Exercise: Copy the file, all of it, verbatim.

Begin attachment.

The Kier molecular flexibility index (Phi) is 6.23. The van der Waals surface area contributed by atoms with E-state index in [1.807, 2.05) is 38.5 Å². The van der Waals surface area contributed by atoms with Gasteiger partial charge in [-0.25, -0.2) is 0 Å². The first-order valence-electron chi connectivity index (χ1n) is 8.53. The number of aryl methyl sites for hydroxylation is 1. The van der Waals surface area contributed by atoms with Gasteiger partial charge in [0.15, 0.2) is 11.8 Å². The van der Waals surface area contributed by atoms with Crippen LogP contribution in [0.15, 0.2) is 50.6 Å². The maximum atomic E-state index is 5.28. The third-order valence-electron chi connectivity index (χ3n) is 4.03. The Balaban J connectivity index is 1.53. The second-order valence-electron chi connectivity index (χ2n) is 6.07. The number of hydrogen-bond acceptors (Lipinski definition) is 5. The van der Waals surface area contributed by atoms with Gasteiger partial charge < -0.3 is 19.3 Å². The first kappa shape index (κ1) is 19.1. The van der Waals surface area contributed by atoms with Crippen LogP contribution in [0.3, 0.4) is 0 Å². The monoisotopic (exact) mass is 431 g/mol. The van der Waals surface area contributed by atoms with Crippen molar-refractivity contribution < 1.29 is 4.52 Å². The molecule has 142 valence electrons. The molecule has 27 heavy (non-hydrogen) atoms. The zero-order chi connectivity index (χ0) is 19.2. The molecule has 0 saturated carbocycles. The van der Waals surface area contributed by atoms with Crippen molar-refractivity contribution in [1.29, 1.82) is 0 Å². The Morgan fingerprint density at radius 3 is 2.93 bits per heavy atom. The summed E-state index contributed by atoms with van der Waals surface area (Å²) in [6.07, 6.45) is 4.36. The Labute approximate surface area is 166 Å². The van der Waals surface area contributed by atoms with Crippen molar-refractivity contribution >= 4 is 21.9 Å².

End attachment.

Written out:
The Kier molecular flexibility index (Phi) is 6.23. The van der Waals surface area contributed by atoms with E-state index in [1.807, 2.05) is 38.5 Å². The van der Waals surface area contributed by atoms with Gasteiger partial charge in [-0.25, -0.2) is 0 Å². The first-order valence-electron chi connectivity index (χ1n) is 8.53. The number of aryl methyl sites for hydroxylation is 1. The van der Waals surface area contributed by atoms with Gasteiger partial charge in [0.15, 0.2) is 11.8 Å². The van der Waals surface area contributed by atoms with Crippen LogP contribution in [0.15, 0.2) is 50.6 Å². The maximum atomic E-state index is 5.28. The third-order valence-electron chi connectivity index (χ3n) is 4.03. The Balaban J connectivity index is 1.53. The second-order valence-electron chi connectivity index (χ2n) is 6.07. The number of hydrogen-bond acceptors (Lipinski definition) is 5. The van der Waals surface area contributed by atoms with Gasteiger partial charge < -0.3 is 19.3 Å². The first kappa shape index (κ1) is 19.1. The van der Waals surface area contributed by atoms with Crippen LogP contribution in [0.3, 0.4) is 0 Å². The monoisotopic (exact) mass is 431 g/mol. The van der Waals surface area contributed by atoms with Crippen molar-refractivity contribution < 1.29 is 4.52 Å². The molecule has 142 valence electrons. The molecule has 27 heavy (non-hydrogen) atoms. The zero-order chi connectivity index (χ0) is 19.2. The molecule has 0 saturated carbocycles. The van der Waals surface area contributed by atoms with Crippen molar-refractivity contribution in [1.29, 1.82) is 0 Å². The Morgan fingerprint density at radius 3 is 2.93 bits per heavy atom. The summed E-state index contributed by atoms with van der Waals surface area (Å²) in [6.07, 6.45) is 4.36. The Labute approximate surface area is 166 Å². The van der Waals surface area contributed by atoms with Crippen molar-refractivity contribution >= 4 is 21.9 Å².